4. The Men Who Kept Up the Fight After World War II Had Ended
Some Japanese military personnel were true believers in their country’s claims that the war was fought to free fellow Asians from European colonialism. So they stayed behind when their comrades marched off to internment camps, and joined nationalist anticolonial movements such as the Viet Minh. Others suffered what would be diagnosed today as a post-traumatic stress disorder, snapped, and acted irrationally due to mental instability. And some were simply jerks, who could not swallow their pride and admit that all the wartime suffering and sacrifice had been for nothing, and accept the fact that they had been beaten. Whatever their motives, thousands of Japanese failed to surrender after the war had officially ended.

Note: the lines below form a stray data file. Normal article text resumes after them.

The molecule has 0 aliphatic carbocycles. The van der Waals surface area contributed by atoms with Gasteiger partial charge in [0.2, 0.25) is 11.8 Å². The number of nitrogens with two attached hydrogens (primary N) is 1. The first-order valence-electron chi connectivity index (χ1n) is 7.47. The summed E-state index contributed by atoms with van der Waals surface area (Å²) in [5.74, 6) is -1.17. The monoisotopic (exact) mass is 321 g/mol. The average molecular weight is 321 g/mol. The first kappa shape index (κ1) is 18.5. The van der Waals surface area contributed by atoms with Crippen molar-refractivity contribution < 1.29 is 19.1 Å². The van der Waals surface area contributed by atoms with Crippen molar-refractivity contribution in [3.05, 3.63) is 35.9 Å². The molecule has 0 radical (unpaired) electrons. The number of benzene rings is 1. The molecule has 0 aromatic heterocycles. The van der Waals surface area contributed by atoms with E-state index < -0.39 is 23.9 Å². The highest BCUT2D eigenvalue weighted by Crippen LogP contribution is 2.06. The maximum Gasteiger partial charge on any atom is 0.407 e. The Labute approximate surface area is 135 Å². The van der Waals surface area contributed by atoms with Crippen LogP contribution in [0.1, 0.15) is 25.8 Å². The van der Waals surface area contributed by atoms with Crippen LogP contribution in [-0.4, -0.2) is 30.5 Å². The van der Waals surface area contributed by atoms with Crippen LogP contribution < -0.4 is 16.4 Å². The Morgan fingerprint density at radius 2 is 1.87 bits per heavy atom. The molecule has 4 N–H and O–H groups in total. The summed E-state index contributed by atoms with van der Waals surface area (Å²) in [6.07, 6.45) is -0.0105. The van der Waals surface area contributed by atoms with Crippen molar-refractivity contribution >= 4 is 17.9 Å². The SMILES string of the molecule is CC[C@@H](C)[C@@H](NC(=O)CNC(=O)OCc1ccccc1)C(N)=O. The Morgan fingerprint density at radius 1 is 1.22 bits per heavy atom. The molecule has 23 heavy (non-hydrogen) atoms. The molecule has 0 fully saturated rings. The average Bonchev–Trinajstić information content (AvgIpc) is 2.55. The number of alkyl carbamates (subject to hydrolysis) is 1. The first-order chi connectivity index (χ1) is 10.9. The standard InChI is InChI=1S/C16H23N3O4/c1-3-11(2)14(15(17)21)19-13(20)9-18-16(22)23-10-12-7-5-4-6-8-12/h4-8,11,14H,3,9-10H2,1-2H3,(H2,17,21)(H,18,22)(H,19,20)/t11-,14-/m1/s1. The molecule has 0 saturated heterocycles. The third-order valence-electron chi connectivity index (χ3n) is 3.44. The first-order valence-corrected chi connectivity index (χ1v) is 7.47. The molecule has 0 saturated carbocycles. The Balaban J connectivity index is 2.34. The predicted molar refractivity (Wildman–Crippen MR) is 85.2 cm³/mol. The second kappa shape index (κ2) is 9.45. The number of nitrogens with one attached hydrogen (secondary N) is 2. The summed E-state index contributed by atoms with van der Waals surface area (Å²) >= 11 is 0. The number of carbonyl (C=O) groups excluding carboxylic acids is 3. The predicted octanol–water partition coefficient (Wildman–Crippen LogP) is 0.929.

The majority of holdouts did not hold out for long. Within a few months, most were convinced that the war had ended. So they stacked their arms and turned themselves into the nearest Allied forces, or if unable to face the humiliation of surrender, committed suicide. Others were cut off from supplies of food and medicine, starved to death or succumbed to illness. Others were tracked down by Allied or native forces and killed. However, a tiny minority held out for far longer, continued the war and eluded capture or death for years – in some cases, for decades. As seen below, the first remarkable holdout feat took place in Saipan.